“We agreed to check-in points,” he said. “If I’m finding myself not getting anywhere for two weeks straight, then it would be my commitment to go get a job or reevaluate.”

Still, the change didn’t prevent Kris from proposing to Jessica on a trip to Italy that summer. Only after they deliberated for a bit did they decide they could still go.

Jessica Szafranski

Above: Jessica Szafranski near where Kris proposed.

“We had planned the trip before he left,” Jessica said. “One of the first things I asked was, ‘We still get to go to Europe, right?’ ”

The Alps had been on Kris’ bucket list. In the middle of the trip, on the green summer slopes of St. Moritz in Switzerland, he pulled the ring he’d been carrying around secretly for a week-and-a-half waiting for the right time, and he proposed to her next to a tiny glacial lake.

“I kind of thought it was a for sure thing. That would have been an awkward rest of the trip,” he said, laughing.

A sudden financial turn

But fortunately things went happily, and the couple settled into a routine when they returned, with Jessica going to work at the office and Kris tackling his hours at home. Then, just three months later, Jessica was laid off.

“It was kind of nerve-wracking when I lost my job and we realized we had a zero-income household. No worries there,” she said, laughing wryly. “It’s a little nerve-wracking, but both of us have always been really, really responsible with money. Kris had been squirreling away a few bucks over the years for this. [“Or something like it,” Kris said.]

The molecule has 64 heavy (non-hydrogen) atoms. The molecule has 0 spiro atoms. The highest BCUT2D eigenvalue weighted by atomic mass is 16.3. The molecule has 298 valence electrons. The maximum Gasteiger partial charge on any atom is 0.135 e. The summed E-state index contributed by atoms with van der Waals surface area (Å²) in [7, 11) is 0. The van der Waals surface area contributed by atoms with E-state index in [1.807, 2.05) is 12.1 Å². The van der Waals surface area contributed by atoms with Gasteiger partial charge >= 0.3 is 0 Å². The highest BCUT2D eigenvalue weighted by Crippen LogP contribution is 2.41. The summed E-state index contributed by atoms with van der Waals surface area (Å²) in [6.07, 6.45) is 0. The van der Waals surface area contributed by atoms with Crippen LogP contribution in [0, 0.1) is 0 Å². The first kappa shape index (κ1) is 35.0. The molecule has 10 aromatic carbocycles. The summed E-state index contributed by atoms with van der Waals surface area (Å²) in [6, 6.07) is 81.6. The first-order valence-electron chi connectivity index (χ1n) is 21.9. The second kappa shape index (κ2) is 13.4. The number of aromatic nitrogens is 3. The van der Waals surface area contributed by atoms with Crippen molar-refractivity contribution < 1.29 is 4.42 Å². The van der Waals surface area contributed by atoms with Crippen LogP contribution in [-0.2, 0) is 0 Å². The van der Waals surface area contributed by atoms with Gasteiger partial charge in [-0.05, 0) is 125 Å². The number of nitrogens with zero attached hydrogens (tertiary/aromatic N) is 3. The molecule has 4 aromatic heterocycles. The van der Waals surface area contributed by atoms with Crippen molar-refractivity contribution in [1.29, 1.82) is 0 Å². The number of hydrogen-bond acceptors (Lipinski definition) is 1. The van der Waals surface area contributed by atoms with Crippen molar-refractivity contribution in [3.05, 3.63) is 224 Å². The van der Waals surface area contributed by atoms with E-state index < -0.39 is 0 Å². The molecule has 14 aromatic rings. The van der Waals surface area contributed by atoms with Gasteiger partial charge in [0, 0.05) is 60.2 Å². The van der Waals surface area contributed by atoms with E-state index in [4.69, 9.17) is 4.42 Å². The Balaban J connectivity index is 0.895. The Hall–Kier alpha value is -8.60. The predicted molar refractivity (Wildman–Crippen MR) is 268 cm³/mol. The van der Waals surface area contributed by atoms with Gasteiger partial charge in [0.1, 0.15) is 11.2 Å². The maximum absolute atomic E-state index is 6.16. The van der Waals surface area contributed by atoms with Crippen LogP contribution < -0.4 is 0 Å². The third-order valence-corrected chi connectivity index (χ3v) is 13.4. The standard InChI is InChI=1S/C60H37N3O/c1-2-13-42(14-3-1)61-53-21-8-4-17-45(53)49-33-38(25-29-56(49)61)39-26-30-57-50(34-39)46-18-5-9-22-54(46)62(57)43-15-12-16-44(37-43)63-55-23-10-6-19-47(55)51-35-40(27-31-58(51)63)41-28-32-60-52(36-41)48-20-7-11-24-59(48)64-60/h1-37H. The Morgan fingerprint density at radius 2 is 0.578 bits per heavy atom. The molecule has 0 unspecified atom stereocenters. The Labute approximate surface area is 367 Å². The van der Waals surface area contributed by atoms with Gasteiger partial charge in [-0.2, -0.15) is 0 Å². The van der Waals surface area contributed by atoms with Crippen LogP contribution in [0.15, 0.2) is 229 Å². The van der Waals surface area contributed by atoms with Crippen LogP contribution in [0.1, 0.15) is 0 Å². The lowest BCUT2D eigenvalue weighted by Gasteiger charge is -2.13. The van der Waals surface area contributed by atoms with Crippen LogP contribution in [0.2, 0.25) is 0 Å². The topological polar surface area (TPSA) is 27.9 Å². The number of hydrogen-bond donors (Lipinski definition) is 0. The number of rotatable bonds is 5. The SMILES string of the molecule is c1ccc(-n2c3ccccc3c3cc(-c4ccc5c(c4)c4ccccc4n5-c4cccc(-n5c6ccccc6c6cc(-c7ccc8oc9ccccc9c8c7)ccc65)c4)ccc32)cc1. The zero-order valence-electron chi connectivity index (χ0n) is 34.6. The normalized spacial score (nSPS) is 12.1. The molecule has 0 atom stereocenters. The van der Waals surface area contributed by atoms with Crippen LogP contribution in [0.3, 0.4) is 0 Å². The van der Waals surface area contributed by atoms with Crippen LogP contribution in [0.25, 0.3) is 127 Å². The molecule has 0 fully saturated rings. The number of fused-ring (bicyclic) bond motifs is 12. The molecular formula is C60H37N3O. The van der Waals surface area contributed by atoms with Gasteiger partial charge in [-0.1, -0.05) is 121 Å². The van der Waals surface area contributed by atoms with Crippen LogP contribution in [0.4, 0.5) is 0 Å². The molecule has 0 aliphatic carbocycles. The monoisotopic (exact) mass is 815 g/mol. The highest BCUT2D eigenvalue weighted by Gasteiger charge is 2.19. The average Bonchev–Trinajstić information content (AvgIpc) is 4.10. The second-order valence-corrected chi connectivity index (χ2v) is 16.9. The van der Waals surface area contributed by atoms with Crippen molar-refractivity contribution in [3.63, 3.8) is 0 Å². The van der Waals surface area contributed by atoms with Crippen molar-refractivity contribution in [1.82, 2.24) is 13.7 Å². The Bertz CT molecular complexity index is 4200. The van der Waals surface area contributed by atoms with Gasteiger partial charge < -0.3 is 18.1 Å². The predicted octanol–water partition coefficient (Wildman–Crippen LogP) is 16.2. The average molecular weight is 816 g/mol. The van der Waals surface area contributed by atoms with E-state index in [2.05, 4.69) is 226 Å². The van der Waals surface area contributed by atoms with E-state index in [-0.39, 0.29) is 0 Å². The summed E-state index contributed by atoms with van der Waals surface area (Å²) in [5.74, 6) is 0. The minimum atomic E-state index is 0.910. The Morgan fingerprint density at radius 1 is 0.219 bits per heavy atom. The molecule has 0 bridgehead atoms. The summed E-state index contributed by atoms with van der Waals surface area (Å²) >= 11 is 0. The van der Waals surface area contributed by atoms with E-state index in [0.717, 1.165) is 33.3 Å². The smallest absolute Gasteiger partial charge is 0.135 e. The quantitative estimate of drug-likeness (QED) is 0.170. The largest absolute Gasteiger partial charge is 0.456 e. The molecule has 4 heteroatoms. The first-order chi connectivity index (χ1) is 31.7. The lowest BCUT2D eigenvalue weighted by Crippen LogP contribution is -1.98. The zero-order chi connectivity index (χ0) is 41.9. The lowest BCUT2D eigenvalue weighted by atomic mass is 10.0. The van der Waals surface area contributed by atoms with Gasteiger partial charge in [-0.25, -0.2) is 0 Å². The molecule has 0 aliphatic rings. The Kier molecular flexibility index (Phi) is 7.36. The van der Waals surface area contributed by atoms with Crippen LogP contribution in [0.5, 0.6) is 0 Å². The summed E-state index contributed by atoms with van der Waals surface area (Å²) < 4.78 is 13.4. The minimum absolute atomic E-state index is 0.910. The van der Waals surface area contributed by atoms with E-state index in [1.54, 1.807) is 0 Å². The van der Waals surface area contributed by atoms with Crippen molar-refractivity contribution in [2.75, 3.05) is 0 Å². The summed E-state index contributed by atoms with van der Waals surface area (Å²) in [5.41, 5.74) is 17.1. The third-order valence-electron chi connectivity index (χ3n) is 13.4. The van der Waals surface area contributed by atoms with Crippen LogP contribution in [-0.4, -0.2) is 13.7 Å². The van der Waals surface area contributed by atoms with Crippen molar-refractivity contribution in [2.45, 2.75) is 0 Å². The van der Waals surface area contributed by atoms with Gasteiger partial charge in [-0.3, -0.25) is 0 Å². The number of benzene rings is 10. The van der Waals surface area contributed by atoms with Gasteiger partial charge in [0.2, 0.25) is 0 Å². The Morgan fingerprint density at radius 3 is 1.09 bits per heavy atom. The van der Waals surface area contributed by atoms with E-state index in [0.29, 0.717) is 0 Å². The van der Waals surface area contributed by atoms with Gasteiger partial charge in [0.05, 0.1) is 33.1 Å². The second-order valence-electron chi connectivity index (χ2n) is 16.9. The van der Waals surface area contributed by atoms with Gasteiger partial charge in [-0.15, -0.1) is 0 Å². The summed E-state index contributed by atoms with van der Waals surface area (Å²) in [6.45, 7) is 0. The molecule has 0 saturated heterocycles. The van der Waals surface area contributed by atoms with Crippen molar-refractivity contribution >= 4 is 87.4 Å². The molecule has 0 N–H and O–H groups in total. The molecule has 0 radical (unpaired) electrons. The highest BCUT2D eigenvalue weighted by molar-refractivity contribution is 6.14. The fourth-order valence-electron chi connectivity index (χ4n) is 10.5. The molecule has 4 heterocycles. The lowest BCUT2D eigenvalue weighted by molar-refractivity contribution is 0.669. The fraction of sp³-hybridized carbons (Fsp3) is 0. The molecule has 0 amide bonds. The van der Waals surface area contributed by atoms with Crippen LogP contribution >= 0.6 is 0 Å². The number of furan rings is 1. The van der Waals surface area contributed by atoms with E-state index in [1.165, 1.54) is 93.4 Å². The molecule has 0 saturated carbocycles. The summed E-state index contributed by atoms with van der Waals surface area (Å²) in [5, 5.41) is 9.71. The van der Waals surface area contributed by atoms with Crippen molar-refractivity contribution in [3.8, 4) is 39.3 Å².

“Thankfully, Kris was not the kind to slip into lazy land and not finish this. I wasn’t going to have to kick him off the couch and go get a job.”

Kris and Jessica Szafranski started shopping more generics, looking at coupons, and gave up on the idea of moving away from their current location near the airport. They’d always been fiscally responsible, and Kris had his savings to tide them over while he was developing A Druid’s Duel.

But they became ultraconscious of their spending, until Jessica finally started picking up some contract work as a project manager.

The daily routine

Kris Szafranski

Above: Kris Szafranski at work.

Image Credit: Courtesy of Kris Szafranski

Kris’ schedule has been remarkably consistent for a self-directed developer. If he’s inspired, he gets up at 6 a.m. and gets to work. Most days, he starts somewhere between 8 a.m. and 10 a.m., working for 8-9 hours every single day. He’ll take a break to head to the gym or to run outside.